How much time do they have to pay me?
A: Presumably, all of the commissions earned for sales where there remains nothing further to do in order to bind the purchaser to the sales contract. Example: If you sell a one- year subscription to a magazine, and your deal is that you are paid 2% of the gross magazine price each month of the contract, then if the purchaser accepts that deal, you are entitled to be paid for all 12 months, because ther is nothing remaining left to do under the agreement. Conversely, if the contract states that a customer cancelation under certain circumstances, terminates the customer's obligation to pay, and the customer does so, then so would your commission right terminate.
As you can see, there are an infinite number of possibilities here, and there's no way to know your exact outcome, without reading your sales commission agreement, and the customer agreements that you have sold under.
Am I entitled to all of my future earnings?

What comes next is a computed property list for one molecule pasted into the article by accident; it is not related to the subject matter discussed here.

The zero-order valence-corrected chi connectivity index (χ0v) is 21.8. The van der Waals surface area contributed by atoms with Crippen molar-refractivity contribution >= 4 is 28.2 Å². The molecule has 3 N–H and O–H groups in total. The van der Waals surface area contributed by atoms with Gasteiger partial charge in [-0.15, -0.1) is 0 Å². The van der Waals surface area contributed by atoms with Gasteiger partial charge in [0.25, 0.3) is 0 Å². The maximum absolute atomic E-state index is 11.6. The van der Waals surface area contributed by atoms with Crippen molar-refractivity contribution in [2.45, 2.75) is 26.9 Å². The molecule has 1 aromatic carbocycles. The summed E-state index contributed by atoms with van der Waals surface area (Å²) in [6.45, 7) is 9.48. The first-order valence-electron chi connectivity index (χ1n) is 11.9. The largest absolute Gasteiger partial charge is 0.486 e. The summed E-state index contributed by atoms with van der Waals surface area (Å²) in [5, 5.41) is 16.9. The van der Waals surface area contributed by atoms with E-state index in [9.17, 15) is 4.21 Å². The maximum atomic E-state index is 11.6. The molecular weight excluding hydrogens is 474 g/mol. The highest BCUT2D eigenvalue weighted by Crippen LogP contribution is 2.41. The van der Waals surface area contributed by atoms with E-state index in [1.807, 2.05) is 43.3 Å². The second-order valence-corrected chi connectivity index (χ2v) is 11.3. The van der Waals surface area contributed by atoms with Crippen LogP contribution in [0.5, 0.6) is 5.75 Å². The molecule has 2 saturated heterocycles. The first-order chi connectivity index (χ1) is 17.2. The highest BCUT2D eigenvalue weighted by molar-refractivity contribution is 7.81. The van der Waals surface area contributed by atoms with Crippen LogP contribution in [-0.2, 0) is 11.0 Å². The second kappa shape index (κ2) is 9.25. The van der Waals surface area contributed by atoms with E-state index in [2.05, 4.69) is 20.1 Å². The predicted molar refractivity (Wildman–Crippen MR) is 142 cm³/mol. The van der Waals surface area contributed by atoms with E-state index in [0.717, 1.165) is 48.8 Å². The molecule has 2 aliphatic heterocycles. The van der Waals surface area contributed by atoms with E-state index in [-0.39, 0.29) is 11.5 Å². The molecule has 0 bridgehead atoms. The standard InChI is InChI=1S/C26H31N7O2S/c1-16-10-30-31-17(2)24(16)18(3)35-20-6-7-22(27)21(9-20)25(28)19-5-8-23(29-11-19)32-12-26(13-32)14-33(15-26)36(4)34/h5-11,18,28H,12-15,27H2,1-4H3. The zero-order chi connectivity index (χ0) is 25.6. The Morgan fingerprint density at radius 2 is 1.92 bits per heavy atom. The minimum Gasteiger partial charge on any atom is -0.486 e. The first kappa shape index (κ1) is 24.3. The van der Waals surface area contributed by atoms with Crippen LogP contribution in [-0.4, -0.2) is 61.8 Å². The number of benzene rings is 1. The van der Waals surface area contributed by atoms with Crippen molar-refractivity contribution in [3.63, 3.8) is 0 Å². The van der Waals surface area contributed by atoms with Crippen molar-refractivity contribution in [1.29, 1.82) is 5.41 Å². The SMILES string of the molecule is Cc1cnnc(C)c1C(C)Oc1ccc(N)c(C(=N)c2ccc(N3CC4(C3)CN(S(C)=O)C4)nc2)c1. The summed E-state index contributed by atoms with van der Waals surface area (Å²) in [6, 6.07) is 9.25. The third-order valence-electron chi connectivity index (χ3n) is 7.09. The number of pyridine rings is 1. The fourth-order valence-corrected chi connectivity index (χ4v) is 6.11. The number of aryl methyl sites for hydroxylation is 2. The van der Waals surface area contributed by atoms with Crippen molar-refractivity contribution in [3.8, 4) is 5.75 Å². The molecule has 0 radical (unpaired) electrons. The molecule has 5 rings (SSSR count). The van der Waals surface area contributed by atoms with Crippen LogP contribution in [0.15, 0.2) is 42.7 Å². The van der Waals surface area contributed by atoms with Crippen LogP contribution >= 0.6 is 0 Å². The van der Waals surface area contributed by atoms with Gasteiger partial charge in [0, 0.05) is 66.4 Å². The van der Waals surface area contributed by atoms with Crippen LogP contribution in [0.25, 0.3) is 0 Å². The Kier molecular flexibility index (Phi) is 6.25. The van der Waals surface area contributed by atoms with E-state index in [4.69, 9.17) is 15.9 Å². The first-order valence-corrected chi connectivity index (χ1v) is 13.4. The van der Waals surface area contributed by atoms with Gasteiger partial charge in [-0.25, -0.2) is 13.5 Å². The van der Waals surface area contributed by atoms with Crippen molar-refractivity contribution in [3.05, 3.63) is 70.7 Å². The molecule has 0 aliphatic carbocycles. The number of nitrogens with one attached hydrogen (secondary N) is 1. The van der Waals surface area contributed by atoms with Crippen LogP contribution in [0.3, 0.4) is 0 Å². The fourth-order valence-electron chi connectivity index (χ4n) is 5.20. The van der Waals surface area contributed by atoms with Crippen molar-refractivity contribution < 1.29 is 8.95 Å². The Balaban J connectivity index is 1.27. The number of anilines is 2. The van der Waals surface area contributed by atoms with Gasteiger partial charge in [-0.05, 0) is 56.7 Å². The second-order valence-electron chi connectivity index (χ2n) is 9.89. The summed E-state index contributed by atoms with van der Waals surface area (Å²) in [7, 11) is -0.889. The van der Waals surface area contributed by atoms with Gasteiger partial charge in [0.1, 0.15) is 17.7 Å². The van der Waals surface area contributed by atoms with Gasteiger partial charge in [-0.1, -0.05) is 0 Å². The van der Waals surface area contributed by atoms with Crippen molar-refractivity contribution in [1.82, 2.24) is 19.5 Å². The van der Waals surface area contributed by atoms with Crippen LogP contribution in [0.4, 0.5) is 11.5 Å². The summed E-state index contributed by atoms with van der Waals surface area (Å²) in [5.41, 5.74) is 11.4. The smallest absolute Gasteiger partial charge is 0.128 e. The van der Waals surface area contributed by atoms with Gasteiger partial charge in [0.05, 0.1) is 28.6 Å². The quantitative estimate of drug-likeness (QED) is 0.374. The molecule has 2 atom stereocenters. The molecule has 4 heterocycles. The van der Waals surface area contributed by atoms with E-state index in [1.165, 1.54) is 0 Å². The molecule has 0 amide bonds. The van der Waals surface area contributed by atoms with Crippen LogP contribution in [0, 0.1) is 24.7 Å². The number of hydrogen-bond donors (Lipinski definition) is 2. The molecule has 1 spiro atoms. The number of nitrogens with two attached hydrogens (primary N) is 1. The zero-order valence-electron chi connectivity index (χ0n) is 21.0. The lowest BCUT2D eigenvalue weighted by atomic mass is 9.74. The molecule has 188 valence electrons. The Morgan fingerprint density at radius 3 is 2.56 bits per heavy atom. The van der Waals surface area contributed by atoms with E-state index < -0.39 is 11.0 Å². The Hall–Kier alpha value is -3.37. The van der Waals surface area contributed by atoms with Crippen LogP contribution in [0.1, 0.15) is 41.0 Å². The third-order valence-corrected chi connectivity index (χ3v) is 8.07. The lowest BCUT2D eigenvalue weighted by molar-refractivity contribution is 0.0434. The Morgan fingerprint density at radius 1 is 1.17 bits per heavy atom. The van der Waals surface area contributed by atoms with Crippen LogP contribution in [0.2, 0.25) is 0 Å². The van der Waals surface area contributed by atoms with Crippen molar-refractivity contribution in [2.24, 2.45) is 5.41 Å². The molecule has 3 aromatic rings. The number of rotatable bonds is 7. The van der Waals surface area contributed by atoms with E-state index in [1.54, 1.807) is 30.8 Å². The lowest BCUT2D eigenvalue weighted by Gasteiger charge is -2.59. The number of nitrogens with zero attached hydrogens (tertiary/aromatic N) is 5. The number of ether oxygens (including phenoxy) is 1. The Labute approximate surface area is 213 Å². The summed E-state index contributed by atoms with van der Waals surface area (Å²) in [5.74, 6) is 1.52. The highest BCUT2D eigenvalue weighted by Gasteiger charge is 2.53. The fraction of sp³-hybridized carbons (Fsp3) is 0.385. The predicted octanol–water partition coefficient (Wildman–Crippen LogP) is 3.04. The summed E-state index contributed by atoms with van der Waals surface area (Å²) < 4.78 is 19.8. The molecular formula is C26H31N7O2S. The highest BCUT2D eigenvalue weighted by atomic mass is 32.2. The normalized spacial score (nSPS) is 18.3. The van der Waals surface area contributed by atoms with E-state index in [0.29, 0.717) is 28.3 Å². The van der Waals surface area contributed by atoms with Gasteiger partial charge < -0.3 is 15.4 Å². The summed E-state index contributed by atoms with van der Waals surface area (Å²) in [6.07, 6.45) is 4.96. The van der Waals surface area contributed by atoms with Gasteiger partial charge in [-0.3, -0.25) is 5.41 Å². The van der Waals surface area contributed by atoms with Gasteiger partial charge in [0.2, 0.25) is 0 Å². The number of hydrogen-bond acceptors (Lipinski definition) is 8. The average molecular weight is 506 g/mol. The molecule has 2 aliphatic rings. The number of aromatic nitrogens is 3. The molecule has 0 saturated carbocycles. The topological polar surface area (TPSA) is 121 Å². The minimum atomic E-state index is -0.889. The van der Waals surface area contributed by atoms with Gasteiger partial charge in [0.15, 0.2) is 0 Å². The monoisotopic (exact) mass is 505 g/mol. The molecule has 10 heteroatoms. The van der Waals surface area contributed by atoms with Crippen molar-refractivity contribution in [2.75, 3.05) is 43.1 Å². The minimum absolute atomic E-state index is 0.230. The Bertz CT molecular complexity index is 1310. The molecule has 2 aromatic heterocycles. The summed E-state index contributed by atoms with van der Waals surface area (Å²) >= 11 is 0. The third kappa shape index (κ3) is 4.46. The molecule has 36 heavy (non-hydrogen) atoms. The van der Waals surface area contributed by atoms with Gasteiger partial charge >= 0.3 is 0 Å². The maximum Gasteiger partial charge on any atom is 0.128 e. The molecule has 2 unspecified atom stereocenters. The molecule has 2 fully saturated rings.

A: Impossible to determine without reviewing your sales contract and the customer contracts.
Are commision only workers entitled to California State paid rest periods?
A: A commission salesperson in the merchantile industry (sales of goods: e.g., anything you could buy at Sears), is entitled to a 30 minute meal break after 5 hours of work, and 10 minutes rest for each 4 hours of work. IWC Order 7-2001-7(11)-(12). If you are entirely "outside sales," and in control of managing your workday, then this rule doesn't apply.
What Labor codes can I quote in my letter of resignation what are the penalties if they don't abide?
A: In my first answer, and in this one, I have cited all of the applicable law. However, there is little point in quoting the Labor Code or listing penalties, etc. You're not a lawyer, and your reader won't expect you to know what you're talking about -- nor will the boss bother to review your legal cites. I've never met an employer that gave a rat about what any employee thinks about anything, until there's a summons and complaint sitting on the boss' desk.
The better move may be to file your wage claim with the DLSE
before you quit, keep working, and then let the employer start retaliating against you -- at which point, you can file a second retaliation claim with DLSE, and that may increase your damages against the employer.
Hope this helps.
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